By On the occasion of our 20th anniversary
By Gustavo Arellano
By R. Scott Moxley
By Alfonso Delgado
By Courtney Hamilton
By Joel Beers
By Peter Maguire
By Charles Lam
Prologue: In which we meet one Ed Dellis, a gentleman whose name you have not previously known, but his occupation being one of which you are likely already jealous.
Photographer Ed Dellis never stops smiling, and if you lived his life, you wouldn't either. From the exhaust—swept pits of the Indianapolis 500 to the boudoirs of Little Saigon, he's been everywhere a red-blooded heterosexual male has ever wanted to be—and put smiles on plenty of faces just by making his living.
That grin doesn't even disappear when he says, "I'll show you where I got killed."
Dellis is driving past white, generic-looking, one-story buildings in the shadow of the 22 freeway, with its attendant dirt mounds on either side, separated from the buildings by chainlink fencing. They had just started widening the 22 here three years ago when it happened—New Year's Eve, at precisely 4:32 p.m. (he knows this because his watch froze).
"I was shooting with a Vietnamese model for a motorcycle organization, and I remember the client asked for a picture of the model on the dirt bike in the dirt when we had gotten done with our studio work," Dellis recalls. "So I decided to fire up this motorcycle. I looked for a hole in the fence to get over onto the dirt. I remember turning around and getting in second gear, and next thing I know, I'm waking up in a very strange room with tubes and wires coming out of me, and things weren't adding up."
Dellis would later find out he'd been hit by a drunk kid in a truck, that he'd been pronounced to have no vital signs by the police who arrived on the scene and on the hospital-entrance report. Dellis refers to the incident as a "whack and back" and has even set up a website, whackandback.com, for people to share stories of near-death experiences, though all that's up there currently is a photo of him in his coma.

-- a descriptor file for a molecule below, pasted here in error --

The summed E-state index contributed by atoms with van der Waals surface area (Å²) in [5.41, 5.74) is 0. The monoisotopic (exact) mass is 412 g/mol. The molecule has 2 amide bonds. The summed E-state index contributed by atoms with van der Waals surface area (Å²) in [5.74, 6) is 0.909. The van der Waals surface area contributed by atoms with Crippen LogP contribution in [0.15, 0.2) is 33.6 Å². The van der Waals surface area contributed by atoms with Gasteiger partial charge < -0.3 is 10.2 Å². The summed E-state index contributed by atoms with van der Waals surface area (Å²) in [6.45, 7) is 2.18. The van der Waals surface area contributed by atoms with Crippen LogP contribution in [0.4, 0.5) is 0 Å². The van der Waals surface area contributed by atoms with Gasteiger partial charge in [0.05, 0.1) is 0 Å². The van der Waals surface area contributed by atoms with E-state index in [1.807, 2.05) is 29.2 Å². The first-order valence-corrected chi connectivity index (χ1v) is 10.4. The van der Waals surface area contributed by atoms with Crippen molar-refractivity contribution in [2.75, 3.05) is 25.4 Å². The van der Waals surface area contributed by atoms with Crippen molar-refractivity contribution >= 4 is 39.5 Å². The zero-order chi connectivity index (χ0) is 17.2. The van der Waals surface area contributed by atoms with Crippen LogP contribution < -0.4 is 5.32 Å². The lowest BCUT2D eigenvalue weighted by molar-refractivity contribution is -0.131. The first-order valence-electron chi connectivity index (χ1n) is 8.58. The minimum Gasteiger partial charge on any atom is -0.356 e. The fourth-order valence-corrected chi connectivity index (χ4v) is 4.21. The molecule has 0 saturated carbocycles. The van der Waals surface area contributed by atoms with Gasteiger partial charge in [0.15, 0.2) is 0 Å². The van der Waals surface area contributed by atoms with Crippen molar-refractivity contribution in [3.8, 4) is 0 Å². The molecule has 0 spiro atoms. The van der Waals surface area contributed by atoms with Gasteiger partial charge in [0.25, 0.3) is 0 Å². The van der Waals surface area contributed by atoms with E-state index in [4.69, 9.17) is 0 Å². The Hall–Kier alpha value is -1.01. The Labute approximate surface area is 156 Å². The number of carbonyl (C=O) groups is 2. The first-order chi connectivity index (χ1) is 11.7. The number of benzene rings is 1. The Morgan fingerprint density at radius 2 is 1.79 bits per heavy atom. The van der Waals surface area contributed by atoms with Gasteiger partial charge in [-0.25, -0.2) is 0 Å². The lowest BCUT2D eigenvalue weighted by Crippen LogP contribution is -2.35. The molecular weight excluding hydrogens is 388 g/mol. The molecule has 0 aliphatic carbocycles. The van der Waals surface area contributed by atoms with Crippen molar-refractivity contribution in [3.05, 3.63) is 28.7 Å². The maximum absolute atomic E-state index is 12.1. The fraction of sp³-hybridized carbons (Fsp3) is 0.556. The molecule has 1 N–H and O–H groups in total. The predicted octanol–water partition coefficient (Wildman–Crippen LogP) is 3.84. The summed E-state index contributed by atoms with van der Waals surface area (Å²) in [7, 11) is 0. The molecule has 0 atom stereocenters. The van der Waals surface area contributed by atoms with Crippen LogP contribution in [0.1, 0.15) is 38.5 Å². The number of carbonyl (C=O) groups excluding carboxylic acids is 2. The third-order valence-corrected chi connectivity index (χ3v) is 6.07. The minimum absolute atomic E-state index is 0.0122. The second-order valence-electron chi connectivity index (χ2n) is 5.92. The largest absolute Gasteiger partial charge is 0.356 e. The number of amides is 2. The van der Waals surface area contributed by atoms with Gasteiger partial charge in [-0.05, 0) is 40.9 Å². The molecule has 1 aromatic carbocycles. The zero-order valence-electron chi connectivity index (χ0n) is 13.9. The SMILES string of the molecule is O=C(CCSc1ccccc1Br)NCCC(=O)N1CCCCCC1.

When Dellis regained consciousness, he had a permanent ringing in one ear—and a new outlook. "Life is intended to be a process that's meant to be enjoyed, so you can't be focused on goals," he says, noting that prior to the accident, everything for him was "black and white, and you set goals, and you achieve them at any cost. The type of lifestyle that methodology led me through is not something I want to do here in the second half. I wanna enjoy it because you never know when you're gonna get that tap on the shoulder."
So what does Dellis enjoy? Fast cars and hot chicks. With a newfound vigor, Dellis was determined to make his post-coma living from these indulgences. And he's done just that, carving out what he calls a very comfortable living by shooting pictures of beautiful women in nude and semi-nude states, as well as occasionally teaching his other passion, stunt driving. An 11-year resident of Tustin, he has now made enough money that he plans to relocate to the Turks and Caicos Islands in the West Indies, near Dellis Cay (yes, it was once owned by his family).
He's living a dream. But he had to die to make it happen.
* * *
Chapter the First:In which young Edward uncovers the raison d'Ítre of his life, determines to mold all items of tangibility to suit his form, and somehow wins the Indy 500, kinda sorta.
Born in San Juan, Puerto Rico, Ed Dellis wasn't always a photographer. He graduated from the University of Florida with a B.S. in mechanical engineering, specializing in vehicle dynamics for race cars. But as much as he loved engines and fast vehicles—his official biography boasts that he had more than 40 traffic tickets by his 17th birthday—something wasn't quite right.
"I knew from watching the other engineering students that I didn't wanna be like them," he says. "They were too left-brained." Determined to be more of an artist, he tried painting. "I picked up a brush, and I realized I couldn't paint, so then I added a mechanical element to the brush, and I bought an airbrush, and I realized I couldn't do that either!"
But there was one last option for merging machinery and art: photography. "Back then, photography was very expensive, so my first purchase after I graduated was a Canon camera, and I started processing my own film," he says. Living in Pittsburgh in the late '80s, he managed to arrange exhibitions of his work for auto magazines, the second of which was attended by Barry Bonds and the Pennsylvannia attorney general. "It was a good opening," he says. "That's when I realized that my interpretations might be something other people might find attractive and want to buy."
Dellis also began writing about racing for Roundel magazine, with a column called On Driving. This led to a job at Automotive Engineering, which, he says, "was reserved for people with engineering Ph.D.s, but because I was such a gearhead and built my own engines and raced my own cars, they saw value in that. So for two-and-a-half years, I flew around the world, testing cars on the Arctic Circle and on the autobahn in Germany, and I got a chance to see why I got my engineering degree—to find out how cars were put together."